Several states, including Florida and Texas, have statutory laws which prevent creditors from seizing real property held by, among others, married individuals under defined circumstances. These states explicitly make property held by Florida or Texas residents as a primary resident exempt from execution, levy and sale by a creditor.
New Jersey protects real property held by spouses that is deemed to be held as tenancies by the entireties from the reach of one spouse’s creditors. This is designed to provide protection for the surviving spouse. Ten Eyck v. Walsh, 139 N.J. Eq. 533 (Prerog. Ct. 1947); See Also Gery v. Gery, 113 N.J. Eq. 59 (E. & A. 1933).
Each spouse is deemed to have a right of survivorship which entitles him or her to obtain the property by operation of law upon the death of the other spouse. If a creditor of one spouse obtains a judgment against the one spouse, he can execute and levy upon the interest of this spouse in the property but he cannot terminate the right of survivorship in the other spouse and force the sale or partition of the property. See Newman v. Chase, 70 N.J. 254 (1976). The creditor would have to wait for the other spouse to die before he could force the partition of the property. If the other spouse, who is not indebted to the creditor, outlives the spouse who has a judgment against him, then the creditor would lose all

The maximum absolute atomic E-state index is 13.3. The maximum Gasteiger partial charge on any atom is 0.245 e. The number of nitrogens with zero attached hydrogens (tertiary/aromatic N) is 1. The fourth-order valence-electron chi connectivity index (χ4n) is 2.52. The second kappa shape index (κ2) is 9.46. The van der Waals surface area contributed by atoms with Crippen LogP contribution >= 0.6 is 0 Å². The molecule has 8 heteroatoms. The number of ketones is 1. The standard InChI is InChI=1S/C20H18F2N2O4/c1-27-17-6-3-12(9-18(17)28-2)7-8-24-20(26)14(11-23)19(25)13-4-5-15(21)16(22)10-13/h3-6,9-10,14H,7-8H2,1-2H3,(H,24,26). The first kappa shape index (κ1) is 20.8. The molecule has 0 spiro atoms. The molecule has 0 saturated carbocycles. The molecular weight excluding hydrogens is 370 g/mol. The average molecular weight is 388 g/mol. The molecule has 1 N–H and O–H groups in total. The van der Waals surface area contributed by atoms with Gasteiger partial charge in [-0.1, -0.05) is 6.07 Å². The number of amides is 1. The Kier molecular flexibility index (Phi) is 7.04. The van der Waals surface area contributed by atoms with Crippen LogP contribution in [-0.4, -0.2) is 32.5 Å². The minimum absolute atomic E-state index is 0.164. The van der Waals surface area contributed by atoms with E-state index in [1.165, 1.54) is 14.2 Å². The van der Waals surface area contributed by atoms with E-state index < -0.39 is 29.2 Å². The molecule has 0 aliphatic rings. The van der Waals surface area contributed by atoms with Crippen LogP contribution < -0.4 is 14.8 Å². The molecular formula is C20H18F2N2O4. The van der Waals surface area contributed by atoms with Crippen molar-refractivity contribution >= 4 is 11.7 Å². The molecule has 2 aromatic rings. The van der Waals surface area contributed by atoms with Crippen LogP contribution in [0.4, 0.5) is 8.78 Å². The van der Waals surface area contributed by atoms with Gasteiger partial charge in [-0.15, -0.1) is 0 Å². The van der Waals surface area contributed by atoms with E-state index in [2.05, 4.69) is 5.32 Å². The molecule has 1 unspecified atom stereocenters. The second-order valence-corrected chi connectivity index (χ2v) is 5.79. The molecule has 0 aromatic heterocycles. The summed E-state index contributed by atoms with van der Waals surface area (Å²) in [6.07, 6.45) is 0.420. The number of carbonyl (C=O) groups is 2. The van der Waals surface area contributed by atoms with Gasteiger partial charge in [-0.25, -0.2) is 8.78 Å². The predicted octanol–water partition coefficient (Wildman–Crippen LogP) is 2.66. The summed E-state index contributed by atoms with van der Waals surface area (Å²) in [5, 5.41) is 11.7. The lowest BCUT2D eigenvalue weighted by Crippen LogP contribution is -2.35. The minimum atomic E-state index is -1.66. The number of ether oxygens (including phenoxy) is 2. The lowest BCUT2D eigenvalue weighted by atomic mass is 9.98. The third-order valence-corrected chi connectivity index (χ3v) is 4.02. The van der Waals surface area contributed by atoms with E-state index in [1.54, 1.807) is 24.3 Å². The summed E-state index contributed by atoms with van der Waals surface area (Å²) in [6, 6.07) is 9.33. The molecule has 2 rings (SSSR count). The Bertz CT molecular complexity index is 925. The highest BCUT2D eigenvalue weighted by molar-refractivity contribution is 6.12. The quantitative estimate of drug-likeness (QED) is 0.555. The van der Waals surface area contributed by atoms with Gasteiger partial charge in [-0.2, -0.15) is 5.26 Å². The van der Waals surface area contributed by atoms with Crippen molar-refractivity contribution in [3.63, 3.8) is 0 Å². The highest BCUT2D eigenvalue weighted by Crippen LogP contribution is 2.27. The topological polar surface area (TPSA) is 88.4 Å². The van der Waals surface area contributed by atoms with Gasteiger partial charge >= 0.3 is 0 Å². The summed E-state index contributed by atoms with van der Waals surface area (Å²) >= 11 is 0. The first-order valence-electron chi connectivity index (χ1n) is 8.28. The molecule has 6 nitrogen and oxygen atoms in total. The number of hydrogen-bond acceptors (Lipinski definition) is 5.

interest in the property.